A Method for Evaluating the Effects of Topography on the Soil Water Balance
Abstract:Average solar radiation values for the growing season for various slopes and aspects are used to compute the receipt of solar radiation as percentage differences from the amount received on a horizontal surface. These percentages are shown in graphic form and are used to correct potential evapotranspiration data in computing water balances by the Thornthwaite and Mather method. Water balances were computed for 21 combinations of slope and aspect, for three types of precipitation years--wet, normal and dry--and for two soil moisture storage capacities--4 inches and 10 inches. The type of year was based on departures from a 10-year average obtained from weather records at one station in southern Missouri. The water balances show that for a soil moisture storage of 4 inches, a soil moisture deficit of 2.93 inches occurs on a north 50° slope in a normal year. In a dry year on a 50° west slope, the deficit amounts to 17.61 inches. For the 10-inch storage capacity, the deficit ranges from 1.40 inches to 12.61 inches for the same combination of slope, aspect and type of year. A deficit of 0.08 inch occurs in one month of the growing season during a wet year. The methods used in this paper may be applied to any locality when latitude and average monthly cloud cover for the growing season are taken into account.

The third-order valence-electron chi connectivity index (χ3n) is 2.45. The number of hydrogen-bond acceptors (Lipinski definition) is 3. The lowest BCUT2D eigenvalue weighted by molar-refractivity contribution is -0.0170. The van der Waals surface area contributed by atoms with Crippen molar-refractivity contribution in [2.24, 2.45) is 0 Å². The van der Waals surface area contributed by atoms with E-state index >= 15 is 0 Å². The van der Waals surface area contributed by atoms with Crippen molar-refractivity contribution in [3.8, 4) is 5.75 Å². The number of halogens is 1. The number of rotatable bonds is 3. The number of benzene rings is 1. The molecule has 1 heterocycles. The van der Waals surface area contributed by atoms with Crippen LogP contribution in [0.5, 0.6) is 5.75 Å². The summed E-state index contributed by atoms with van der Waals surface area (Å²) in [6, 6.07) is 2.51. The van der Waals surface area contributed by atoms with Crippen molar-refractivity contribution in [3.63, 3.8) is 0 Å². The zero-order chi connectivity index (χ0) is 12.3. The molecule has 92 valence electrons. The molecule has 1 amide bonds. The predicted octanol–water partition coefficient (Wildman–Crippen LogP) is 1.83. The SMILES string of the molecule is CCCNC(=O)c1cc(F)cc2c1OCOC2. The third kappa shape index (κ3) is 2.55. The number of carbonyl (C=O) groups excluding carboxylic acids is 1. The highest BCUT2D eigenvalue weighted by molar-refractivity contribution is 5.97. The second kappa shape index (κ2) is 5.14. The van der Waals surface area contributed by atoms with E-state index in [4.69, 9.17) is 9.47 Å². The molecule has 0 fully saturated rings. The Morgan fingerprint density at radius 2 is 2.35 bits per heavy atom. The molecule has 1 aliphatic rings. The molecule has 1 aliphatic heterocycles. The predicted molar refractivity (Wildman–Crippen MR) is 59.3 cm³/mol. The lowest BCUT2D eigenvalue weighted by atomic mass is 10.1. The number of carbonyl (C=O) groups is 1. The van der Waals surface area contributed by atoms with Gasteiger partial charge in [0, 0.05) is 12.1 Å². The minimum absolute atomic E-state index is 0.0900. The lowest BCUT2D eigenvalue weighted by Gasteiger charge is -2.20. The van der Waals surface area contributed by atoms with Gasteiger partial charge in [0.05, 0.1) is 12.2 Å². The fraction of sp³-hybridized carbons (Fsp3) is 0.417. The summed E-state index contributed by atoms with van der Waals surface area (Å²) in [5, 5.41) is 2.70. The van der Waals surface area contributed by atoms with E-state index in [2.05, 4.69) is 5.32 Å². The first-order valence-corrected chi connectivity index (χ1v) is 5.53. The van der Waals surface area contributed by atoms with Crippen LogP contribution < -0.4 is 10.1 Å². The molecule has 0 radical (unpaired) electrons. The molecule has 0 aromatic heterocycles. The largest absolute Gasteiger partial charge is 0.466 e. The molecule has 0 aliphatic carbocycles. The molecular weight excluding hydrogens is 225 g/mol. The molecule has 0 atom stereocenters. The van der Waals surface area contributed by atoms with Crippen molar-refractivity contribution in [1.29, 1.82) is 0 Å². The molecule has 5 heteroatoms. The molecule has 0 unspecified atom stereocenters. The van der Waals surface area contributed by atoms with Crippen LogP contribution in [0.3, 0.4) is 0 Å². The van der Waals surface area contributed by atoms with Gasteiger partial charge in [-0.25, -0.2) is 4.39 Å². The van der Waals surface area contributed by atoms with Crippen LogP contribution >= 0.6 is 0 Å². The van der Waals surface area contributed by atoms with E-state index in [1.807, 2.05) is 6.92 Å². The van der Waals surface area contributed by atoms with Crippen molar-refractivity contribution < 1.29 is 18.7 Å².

Document Type: Journal Article
Affiliations: Associate Professor of Forestry at the University of Missouri
Publication date: 1963-12-01
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